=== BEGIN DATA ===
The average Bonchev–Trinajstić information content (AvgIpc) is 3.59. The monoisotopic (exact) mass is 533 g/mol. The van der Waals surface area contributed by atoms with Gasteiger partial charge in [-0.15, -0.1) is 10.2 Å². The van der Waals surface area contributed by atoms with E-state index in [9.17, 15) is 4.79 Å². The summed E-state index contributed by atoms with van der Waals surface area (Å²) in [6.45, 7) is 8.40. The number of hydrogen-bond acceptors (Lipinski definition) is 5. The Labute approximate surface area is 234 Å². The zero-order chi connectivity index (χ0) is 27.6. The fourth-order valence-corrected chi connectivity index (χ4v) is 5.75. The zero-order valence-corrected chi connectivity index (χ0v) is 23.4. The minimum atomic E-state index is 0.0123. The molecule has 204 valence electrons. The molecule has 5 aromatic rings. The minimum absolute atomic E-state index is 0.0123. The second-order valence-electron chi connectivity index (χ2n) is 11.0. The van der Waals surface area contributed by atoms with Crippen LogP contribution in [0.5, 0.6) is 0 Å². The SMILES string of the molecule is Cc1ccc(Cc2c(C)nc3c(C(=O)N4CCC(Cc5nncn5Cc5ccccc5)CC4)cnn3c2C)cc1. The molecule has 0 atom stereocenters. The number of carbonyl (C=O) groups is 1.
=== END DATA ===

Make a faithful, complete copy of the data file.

The average Bonchev–Trinajstić information content (AvgIpc) is 3.59. The monoisotopic (exact) mass is 533 g/mol. The van der Waals surface area contributed by atoms with Gasteiger partial charge in [-0.15, -0.1) is 10.2 Å². The van der Waals surface area contributed by atoms with E-state index in [9.17, 15) is 4.79 Å². The summed E-state index contributed by atoms with van der Waals surface area (Å²) in [6.45, 7) is 8.40. The number of hydrogen-bond acceptors (Lipinski definition) is 5. The Labute approximate surface area is 234 Å². The zero-order chi connectivity index (χ0) is 27.6. The fourth-order valence-corrected chi connectivity index (χ4v) is 5.75. The zero-order valence-corrected chi connectivity index (χ0v) is 23.4. The minimum atomic E-state index is 0.0123. The molecule has 204 valence electrons. The molecule has 5 aromatic rings. The minimum absolute atomic E-state index is 0.0123. The second-order valence-electron chi connectivity index (χ2n) is 11.0. The van der Waals surface area contributed by atoms with Crippen LogP contribution in [0.5, 0.6) is 0 Å². The SMILES string of the molecule is Cc1ccc(Cc2c(C)nc3c(C(=O)N4CCC(Cc5nncn5Cc5ccccc5)CC4)cnn3c2C)cc1. The molecule has 0 atom stereocenters. The number of carbonyl (C=O) groups is 1.